OK, the Q3 launch information is a tad musty at this point, but other details in the WSJ story paint a clearer picture of what we’ll see when Apple unveils its latest, greatest mobile phone in either August or September.
The new iPhone will be “thinner and lighter” than the already-svelte iPhone 4, according to the WSJ‘s sources. Given Apple’s obsession with wafer-thin gadgetry — consider the anorexic iPad 2 and MacBook Air, for instance — that’s no shocker.
A May report from DigiTimes said the new iPhone will have a curved glass screen, and it remains to be seen how Apple may (or may not) integrate these design elements into a phone that stands out among the smartphone crowd.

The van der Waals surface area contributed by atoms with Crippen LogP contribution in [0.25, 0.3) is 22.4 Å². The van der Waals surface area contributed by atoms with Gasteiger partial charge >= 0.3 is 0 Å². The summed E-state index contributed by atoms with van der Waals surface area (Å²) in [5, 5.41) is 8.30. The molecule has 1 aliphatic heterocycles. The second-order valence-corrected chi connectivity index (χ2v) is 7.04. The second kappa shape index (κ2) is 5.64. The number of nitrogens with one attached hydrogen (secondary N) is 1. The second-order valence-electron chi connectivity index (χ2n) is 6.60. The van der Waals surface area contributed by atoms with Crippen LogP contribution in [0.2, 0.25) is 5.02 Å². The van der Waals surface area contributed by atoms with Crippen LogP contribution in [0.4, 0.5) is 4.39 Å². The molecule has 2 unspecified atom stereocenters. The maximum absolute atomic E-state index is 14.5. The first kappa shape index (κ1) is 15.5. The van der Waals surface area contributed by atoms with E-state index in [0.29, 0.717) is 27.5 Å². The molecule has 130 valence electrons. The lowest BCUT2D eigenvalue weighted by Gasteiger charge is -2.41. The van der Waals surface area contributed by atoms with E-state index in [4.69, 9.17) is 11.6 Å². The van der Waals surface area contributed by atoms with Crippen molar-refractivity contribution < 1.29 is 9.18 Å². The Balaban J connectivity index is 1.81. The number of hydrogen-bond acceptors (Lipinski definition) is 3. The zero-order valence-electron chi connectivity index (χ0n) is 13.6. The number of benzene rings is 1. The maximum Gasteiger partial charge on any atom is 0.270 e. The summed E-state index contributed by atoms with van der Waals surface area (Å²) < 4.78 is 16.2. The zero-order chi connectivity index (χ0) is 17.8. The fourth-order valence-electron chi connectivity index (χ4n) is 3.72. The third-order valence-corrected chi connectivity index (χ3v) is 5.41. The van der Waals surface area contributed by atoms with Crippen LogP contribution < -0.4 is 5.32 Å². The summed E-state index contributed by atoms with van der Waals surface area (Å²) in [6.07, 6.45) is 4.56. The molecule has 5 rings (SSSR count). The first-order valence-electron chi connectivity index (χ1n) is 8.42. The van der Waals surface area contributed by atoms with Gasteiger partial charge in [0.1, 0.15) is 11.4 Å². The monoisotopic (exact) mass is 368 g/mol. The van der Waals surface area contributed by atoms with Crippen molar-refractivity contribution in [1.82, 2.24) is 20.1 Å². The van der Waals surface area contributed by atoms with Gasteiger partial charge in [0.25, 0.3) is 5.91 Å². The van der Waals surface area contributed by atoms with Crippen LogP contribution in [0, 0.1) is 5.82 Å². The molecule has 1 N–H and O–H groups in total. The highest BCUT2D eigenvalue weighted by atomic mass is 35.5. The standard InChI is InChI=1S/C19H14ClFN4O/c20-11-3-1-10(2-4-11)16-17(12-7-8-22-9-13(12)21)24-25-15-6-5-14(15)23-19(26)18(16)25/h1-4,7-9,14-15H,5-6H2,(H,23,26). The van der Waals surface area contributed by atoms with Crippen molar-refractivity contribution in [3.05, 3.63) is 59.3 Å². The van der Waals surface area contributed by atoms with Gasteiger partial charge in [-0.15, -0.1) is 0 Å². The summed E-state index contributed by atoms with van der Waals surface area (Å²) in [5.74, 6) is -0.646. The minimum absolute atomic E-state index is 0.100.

The new iPhone will feature an 8-megapixel camera, the WSJ reports. Sony CEO Howard Stringer also spilled the beans on this enhancement some three months ago.
The next-gen iPhone’s slim-jim design may be creating problems for Apple’s manufacturing partners that build the device, however.
Squeezing multiple components into increasing thin iPads and iPhones is proving to be a challenge for Taiwan-based Hon Hai, the world’s largest contract manufacturer. The lower yields are hurting the company’s profits, the WSJ reports.
In fact, shipments of the next-gen iPhone may be delayed if Hon Hai can’t improve the yield rate of the handset, which is reportedly “complicated and difficult” to make.
Apple is confident that consumers will embrace the new iPhone as enthusiastically as they did the iPhone 4 — perhaps even more so. The company hopes to sell 25 million next-gen iPhones by the end of the year, an aggressive sales goal for a device that probably won’t ship before September at the earliest.
Then again, Apple has good reason to be confident. It sold 18.65 million iPhones in its fiscal second quarter, which ended March 26.